An umbilical hernia repair is usually done as a day-case operation. This means you have the operation and go home the same day. It may be done under general anaesthesia, which means you will be asleep during the operation. Alternatively, you may prefer to have the surgery under local or regional anaesthesia. This completely blocks pain from around your belly button area and you will stay awake during the operation. You may also be given a sedative – this relieves anxiety and helps you to relax. Your surgeon or anaesthetist will advise which type of anaesthesia is most suitable for you.
If you’re having a general anaesthetic, you will be asked to follow fasting instructions. This means not eating or drinking, typically for about six hours beforehand. However, it's important to follow your anaesthetist's advice.
Your surgeon will discuss with you what will happen before, during and after your procedure, and any pain you might have. This is your opportunity to understand what will happen, and you can help yourself by preparing questions to ask about the risks, benefits and any alternatives to the procedure. This will help you to be informed, so you can give your consent for the procedure to go ahead, which you may be asked to do by signing a consent form.
An umbilical hernia repair operation usually takes around 30 minutes, depending on the method your surgeon will use.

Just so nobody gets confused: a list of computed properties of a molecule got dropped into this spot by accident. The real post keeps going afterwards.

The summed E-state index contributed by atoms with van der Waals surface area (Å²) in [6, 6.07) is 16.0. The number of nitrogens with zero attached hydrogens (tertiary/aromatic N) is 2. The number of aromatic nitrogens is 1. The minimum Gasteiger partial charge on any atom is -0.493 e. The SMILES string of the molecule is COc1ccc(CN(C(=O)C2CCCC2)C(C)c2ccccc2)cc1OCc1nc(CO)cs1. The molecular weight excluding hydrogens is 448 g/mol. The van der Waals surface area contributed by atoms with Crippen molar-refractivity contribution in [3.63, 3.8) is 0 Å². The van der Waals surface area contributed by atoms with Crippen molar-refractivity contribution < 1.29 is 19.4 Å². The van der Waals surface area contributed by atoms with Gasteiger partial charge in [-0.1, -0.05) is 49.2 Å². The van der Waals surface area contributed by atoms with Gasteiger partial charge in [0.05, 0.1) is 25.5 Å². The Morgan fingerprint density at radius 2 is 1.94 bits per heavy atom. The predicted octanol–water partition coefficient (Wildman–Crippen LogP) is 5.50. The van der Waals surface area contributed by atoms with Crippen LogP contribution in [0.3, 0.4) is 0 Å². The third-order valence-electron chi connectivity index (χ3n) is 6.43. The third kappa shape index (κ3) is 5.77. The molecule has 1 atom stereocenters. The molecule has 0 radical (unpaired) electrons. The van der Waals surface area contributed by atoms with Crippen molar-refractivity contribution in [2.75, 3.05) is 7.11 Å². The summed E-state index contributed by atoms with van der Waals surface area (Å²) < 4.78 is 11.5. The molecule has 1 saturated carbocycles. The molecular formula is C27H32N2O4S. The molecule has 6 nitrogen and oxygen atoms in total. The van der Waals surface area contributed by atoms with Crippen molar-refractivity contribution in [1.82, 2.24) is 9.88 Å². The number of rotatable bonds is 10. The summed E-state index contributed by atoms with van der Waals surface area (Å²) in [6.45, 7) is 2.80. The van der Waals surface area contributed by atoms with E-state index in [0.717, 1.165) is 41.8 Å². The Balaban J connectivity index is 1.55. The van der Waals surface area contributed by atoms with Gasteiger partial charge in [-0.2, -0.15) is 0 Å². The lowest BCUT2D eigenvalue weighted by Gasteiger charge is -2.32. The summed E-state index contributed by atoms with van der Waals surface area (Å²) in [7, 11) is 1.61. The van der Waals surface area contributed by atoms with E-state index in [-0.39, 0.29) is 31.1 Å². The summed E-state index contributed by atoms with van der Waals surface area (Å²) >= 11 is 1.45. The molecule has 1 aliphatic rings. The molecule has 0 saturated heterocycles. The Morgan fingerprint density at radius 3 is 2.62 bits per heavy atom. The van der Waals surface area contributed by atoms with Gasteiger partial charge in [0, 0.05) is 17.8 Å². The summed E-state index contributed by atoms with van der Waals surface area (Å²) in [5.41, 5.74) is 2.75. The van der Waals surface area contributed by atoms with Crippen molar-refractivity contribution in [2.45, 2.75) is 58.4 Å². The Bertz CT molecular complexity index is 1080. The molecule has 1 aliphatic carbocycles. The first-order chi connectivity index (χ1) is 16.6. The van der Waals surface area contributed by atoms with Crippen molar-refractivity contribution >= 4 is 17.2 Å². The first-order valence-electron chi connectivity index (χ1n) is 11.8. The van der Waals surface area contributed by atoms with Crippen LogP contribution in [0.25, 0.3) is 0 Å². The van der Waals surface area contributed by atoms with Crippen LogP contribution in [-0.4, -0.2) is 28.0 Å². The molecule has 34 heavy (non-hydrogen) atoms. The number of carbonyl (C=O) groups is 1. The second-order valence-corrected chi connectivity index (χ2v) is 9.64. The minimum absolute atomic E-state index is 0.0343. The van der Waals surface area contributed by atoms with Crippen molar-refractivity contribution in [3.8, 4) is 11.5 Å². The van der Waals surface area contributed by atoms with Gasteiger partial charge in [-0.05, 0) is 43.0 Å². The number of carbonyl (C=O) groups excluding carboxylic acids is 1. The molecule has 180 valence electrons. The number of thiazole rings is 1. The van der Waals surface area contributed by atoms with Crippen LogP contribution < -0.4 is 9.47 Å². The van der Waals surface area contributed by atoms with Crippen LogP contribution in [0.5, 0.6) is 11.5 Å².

There are two methods used in an umbilical hernia repair operation – open and keyhole (laparoscopic). Your surgeon may recommend that you have keyhole surgery if your hernia has reoccurred after a previous operation.
Your surgeon will make a small cut just above or below your belly button, and will push the hernia back into place. If the hernia is small, your surgeon will stitch the weak area within your abdominal wall. For a larger hernia, your surgeon will repair the defect with a piece of synthetic mesh. He or she will close the cut with dissolvable stitches or clips and cover it with a dressing.
Your surgeon will make two or three small cuts in your abdomen, away from the hernia. He or she will then insert a tube-like telescopic camera (laparoscope) which will display the hernia on a monitor. Your surgeon will pass specially designed surgical instruments through the other cuts and repair the hernia. He or she will clip a synthetic mesh to the undersurface of your abdominal muscles with stitches, covering the hernia. Your surgeon will close the cuts with dissolvable stitches and cover it with a dressing.
If you have general anaesthesia, you will need to rest until the effects of the anaesthetic have passed. After a local anaesthetic, it may take several hours before the feeling comes back into your abdomen. Take special care not to bump or knock the area.
You may need pain relief to help with any discomfort as the anaesthetic wears off.